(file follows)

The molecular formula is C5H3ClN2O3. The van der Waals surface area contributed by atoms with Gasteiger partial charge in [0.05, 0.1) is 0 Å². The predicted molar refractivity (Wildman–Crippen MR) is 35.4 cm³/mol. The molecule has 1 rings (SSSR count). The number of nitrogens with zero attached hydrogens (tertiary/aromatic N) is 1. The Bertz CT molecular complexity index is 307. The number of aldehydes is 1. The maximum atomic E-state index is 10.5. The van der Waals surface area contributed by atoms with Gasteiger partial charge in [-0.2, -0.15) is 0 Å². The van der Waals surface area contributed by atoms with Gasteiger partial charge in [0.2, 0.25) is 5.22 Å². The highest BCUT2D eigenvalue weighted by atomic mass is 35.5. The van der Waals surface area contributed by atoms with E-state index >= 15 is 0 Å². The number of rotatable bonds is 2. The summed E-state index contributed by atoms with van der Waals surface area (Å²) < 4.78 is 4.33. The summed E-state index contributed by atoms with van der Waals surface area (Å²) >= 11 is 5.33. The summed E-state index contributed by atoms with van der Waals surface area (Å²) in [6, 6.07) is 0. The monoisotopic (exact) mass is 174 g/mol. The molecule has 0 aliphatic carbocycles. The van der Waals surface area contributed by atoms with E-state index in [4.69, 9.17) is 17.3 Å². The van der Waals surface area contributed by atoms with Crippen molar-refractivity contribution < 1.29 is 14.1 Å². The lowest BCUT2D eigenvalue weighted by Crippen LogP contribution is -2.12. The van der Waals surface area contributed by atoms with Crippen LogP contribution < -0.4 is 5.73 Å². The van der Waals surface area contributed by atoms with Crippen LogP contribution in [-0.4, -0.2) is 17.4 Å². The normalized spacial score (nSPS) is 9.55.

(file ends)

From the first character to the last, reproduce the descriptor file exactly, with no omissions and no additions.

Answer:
The molecular formula is C5H3ClN2O3. The van der Waals surface area contributed by atoms with Gasteiger partial charge in [0.05, 0.1) is 0 Å². The predicted molar refractivity (Wildman–Crippen MR) is 35.4 cm³/mol. The molecule has 1 rings (SSSR count). The number of nitrogens with zero attached hydrogens (tertiary/aromatic N) is 1. The Bertz CT molecular complexity index is 307. The number of aldehydes is 1. The maximum atomic E-state index is 10.5. The van der Waals surface area contributed by atoms with Gasteiger partial charge in [-0.2, -0.15) is 0 Å². The van der Waals surface area contributed by atoms with Gasteiger partial charge in [0.2, 0.25) is 5.22 Å². The highest BCUT2D eigenvalue weighted by atomic mass is 35.5. The van der Waals surface area contributed by atoms with E-state index >= 15 is 0 Å². The number of rotatable bonds is 2. The summed E-state index contributed by atoms with van der Waals surface area (Å²) < 4.78 is 4.33. The summed E-state index contributed by atoms with van der Waals surface area (Å²) >= 11 is 5.33. The summed E-state index contributed by atoms with van der Waals surface area (Å²) in [6, 6.07) is 0. The monoisotopic (exact) mass is 174 g/mol. The molecule has 0 aliphatic carbocycles. The van der Waals surface area contributed by atoms with E-state index in [4.69, 9.17) is 17.3 Å². The van der Waals surface area contributed by atoms with Crippen molar-refractivity contribution < 1.29 is 14.1 Å². The lowest BCUT2D eigenvalue weighted by Crippen LogP contribution is -2.12. The van der Waals surface area contributed by atoms with Crippen LogP contribution < -0.4 is 5.73 Å². The van der Waals surface area contributed by atoms with Crippen LogP contribution in [-0.4, -0.2) is 17.4 Å². The normalized spacial score (nSPS) is 9.55.